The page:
Since adapting to these best practices, Oregon State’s account hit 50K in December 2019 and continues to grow. It’s important to be able to adapt to the changes Instagram makes as you continue to grow your own accounts. The only way is up!
TikTok is becoming more popular among 16-24 year olds. During fall term 2019, Oregon State launched its TikTok account with the goal to connect with prospective and current students by producing timely, authentic and relevant content that showcases the university and its community.
The most important part of this social media platform is to stay on top of trends (including music) and hashtags by spending time on the app. We have found it helpful to follow other university accounts and see what they are doing.
These are the topics or trends the OSU account will create videos from:
College related trends
Dance and Cheer team
We’ve had success on TikTok so far with collaborating with departments, clubs and student organizations across campus. We were lucky to create a video with the OSU Dance and Cheer Team, and it’s one of our best videos since launching the account. Success will come when you collaborate creatively. We’ve also seen success when sharing our exported TikToks on Instagram Stories. This connects your followers with another channel and can help with growth. A little call to action never hurts.
While we are still learning this new platform, we need to remember that the audience we are trying to reach is not only current students but prospective students. We need to create videos that showcase campus in a positive way but also builds on nationwide trends. Sure, there’ll be some things that you cannot do because they aren’t university appropriate, but there’s always a trend/style/music track to explore. You need to put your creative hat on and be willing to put yourself in the shoes of Generation Z knowing no idea is a bad one. Go out there and get your TikToks started!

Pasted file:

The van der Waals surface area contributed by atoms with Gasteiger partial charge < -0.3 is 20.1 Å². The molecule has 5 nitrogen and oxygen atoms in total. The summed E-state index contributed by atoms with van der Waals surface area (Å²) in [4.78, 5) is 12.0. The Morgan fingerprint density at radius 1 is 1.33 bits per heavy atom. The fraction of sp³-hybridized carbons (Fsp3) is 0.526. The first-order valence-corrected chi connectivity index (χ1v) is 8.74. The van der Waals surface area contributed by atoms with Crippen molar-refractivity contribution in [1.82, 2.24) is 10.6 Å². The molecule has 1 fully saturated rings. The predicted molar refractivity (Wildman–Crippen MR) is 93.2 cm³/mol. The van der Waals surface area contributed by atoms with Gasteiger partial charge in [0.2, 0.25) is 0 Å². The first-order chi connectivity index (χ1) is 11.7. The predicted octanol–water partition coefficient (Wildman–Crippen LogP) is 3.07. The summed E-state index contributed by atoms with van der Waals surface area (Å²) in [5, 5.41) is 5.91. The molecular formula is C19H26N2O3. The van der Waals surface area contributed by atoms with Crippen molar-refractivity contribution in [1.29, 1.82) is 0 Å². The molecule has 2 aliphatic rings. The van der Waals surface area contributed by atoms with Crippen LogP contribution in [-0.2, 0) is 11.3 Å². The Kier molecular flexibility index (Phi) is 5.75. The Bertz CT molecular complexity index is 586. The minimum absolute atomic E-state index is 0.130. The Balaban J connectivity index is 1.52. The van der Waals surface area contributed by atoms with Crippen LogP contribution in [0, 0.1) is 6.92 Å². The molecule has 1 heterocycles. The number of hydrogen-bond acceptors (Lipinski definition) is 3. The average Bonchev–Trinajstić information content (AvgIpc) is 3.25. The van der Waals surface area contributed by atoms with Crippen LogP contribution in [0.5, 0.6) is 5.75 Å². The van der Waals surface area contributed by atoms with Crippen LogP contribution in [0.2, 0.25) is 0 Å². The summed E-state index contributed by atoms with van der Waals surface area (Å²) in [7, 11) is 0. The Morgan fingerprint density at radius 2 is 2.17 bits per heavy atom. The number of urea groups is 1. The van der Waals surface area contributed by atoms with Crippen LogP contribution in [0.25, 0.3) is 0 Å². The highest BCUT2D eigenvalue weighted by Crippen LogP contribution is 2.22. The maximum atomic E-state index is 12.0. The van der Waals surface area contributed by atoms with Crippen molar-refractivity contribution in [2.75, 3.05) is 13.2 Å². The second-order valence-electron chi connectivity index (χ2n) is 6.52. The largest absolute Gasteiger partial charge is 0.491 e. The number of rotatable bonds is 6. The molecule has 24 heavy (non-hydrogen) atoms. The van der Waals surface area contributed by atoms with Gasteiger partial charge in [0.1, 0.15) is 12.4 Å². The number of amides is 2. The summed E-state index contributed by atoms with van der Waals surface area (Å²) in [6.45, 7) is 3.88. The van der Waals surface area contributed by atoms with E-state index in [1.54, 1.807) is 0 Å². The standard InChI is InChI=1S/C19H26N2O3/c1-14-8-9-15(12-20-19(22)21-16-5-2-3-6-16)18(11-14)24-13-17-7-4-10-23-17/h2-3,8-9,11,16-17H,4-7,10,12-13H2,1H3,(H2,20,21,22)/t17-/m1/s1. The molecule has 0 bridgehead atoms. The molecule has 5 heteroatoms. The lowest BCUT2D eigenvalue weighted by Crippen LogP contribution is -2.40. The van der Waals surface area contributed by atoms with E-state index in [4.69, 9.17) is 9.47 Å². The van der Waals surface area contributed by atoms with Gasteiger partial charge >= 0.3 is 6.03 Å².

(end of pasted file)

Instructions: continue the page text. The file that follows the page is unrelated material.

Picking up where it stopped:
Getting out and covering events across campus is a fun way to engage your social media audience. They are always wanting to learn more about the Oregon State experience.
Part of the strategy for Oregon State’s institutional accounts is to attend events to help bring awareness of the culture on campus. Our goal is to reach students and prospective students by posting stories and photos to Instagram.
With this in mind let’s talk about our coverage of the 2020 Women’s Basketball Civil War. Planning is everything! You need to have a game plan and different scenarios.
Our game plan was simple. We designated jobs to certain people. Someone would be on Instagram stories, someone taking photos, and someone ready to push a tweet out if we won. Secondly, we made sure we had a plan if we did win. That was to test out going live from Instagram. The goal of that was to reach a bigger audience and celebrate a big win.
Here’s a breakdown of each job:
Instagram Stories– To get photos/video/boomerangs of the team, fans, cheer and Benny. With the key thing in mind: to show what it’s like to be at a game even if you aren’t there. (Make sure you have a beginning and end)
Photos– capturing game action, cheer, Benny, fans (before, during, and after the game)
Twitter– on call for if we win with great copy and a fun photo
With all of that planned out before the game we all felt prepared. Just to be clear things change all the time and you need to make adjustments. We made sure to go to the game early and feel conformable in a new environment. Sometimes that can be the challenging part but, if the crowds having fun then you will probably feed off of that energy.